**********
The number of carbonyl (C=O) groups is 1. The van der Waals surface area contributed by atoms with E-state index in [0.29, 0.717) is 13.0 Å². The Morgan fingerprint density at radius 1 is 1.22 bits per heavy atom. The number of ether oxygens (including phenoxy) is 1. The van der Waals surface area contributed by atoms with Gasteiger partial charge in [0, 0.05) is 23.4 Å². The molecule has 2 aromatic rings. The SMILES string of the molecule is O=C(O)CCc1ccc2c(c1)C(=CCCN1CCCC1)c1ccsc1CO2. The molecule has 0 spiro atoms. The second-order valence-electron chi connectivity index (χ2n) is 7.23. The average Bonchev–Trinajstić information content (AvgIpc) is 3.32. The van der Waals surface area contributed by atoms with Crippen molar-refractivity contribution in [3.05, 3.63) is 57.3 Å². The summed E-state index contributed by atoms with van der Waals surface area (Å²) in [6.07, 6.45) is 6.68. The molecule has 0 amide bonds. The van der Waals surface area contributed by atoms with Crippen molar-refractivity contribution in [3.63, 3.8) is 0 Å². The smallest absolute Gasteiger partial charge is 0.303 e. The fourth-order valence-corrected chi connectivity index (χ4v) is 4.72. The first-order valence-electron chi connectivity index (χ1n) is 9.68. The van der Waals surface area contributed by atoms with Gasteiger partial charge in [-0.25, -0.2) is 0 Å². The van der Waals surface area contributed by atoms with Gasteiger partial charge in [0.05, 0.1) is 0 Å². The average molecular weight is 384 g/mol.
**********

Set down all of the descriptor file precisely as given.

The number of carbonyl (C=O) groups is 1. The van der Waals surface area contributed by atoms with E-state index in [0.29, 0.717) is 13.0 Å². The Morgan fingerprint density at radius 1 is 1.22 bits per heavy atom. The number of ether oxygens (including phenoxy) is 1. The van der Waals surface area contributed by atoms with Gasteiger partial charge in [0, 0.05) is 23.4 Å². The molecule has 2 aromatic rings. The SMILES string of the molecule is O=C(O)CCc1ccc2c(c1)C(=CCCN1CCCC1)c1ccsc1CO2. The molecule has 0 spiro atoms. The second-order valence-electron chi connectivity index (χ2n) is 7.23. The average Bonchev–Trinajstić information content (AvgIpc) is 3.32. The van der Waals surface area contributed by atoms with Crippen molar-refractivity contribution in [3.05, 3.63) is 57.3 Å². The summed E-state index contributed by atoms with van der Waals surface area (Å²) in [6.07, 6.45) is 6.68. The molecule has 0 amide bonds. The van der Waals surface area contributed by atoms with Crippen molar-refractivity contribution in [3.63, 3.8) is 0 Å². The smallest absolute Gasteiger partial charge is 0.303 e. The fourth-order valence-corrected chi connectivity index (χ4v) is 4.72. The first-order valence-electron chi connectivity index (χ1n) is 9.68. The van der Waals surface area contributed by atoms with Gasteiger partial charge in [-0.25, -0.2) is 0 Å². The van der Waals surface area contributed by atoms with Gasteiger partial charge in [0.05, 0.1) is 0 Å². The average molecular weight is 384 g/mol.